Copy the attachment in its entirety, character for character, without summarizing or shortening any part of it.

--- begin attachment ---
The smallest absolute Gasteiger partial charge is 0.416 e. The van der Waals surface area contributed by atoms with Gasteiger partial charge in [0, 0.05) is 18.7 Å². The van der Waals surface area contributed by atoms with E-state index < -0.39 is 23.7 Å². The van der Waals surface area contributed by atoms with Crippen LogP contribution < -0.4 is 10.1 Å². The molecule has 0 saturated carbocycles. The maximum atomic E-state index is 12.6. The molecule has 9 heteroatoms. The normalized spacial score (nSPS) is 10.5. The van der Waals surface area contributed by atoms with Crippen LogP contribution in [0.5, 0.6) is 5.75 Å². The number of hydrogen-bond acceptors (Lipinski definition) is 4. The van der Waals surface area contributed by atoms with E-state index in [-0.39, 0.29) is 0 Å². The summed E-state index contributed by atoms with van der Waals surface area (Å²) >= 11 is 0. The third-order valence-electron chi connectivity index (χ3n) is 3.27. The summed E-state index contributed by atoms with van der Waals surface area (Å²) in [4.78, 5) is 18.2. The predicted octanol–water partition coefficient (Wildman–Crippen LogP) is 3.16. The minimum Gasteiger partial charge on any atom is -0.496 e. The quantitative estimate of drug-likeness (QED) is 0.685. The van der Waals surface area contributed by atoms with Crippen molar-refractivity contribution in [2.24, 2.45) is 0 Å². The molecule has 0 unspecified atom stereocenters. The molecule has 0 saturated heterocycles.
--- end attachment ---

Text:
The smallest absolute Gasteiger partial charge is 0.416 e. The van der Waals surface area contributed by atoms with Gasteiger partial charge in [0, 0.05) is 18.7 Å². The van der Waals surface area contributed by atoms with E-state index < -0.39 is 23.7 Å². The van der Waals surface area contributed by atoms with Crippen LogP contribution < -0.4 is 10.1 Å². The molecule has 0 saturated carbocycles. The maximum atomic E-state index is 12.6. The molecule has 9 heteroatoms. The normalized spacial score (nSPS) is 10.5. The van der Waals surface area contributed by atoms with Crippen LogP contribution in [0.5, 0.6) is 5.75 Å². The number of hydrogen-bond acceptors (Lipinski definition) is 4. The van der Waals surface area contributed by atoms with E-state index in [-0.39, 0.29) is 0 Å². The summed E-state index contributed by atoms with van der Waals surface area (Å²) >= 11 is 0. The third-order valence-electron chi connectivity index (χ3n) is 3.27. The summed E-state index contributed by atoms with van der Waals surface area (Å²) in [4.78, 5) is 18.2. The predicted octanol–water partition coefficient (Wildman–Crippen LogP) is 3.16. The minimum Gasteiger partial charge on any atom is -0.496 e. The quantitative estimate of drug-likeness (QED) is 0.685. The van der Waals surface area contributed by atoms with Crippen molar-refractivity contribution in [2.24, 2.45) is 0 Å². The molecule has 0 unspecified atom stereocenters. The molecule has 0 saturated heterocycles.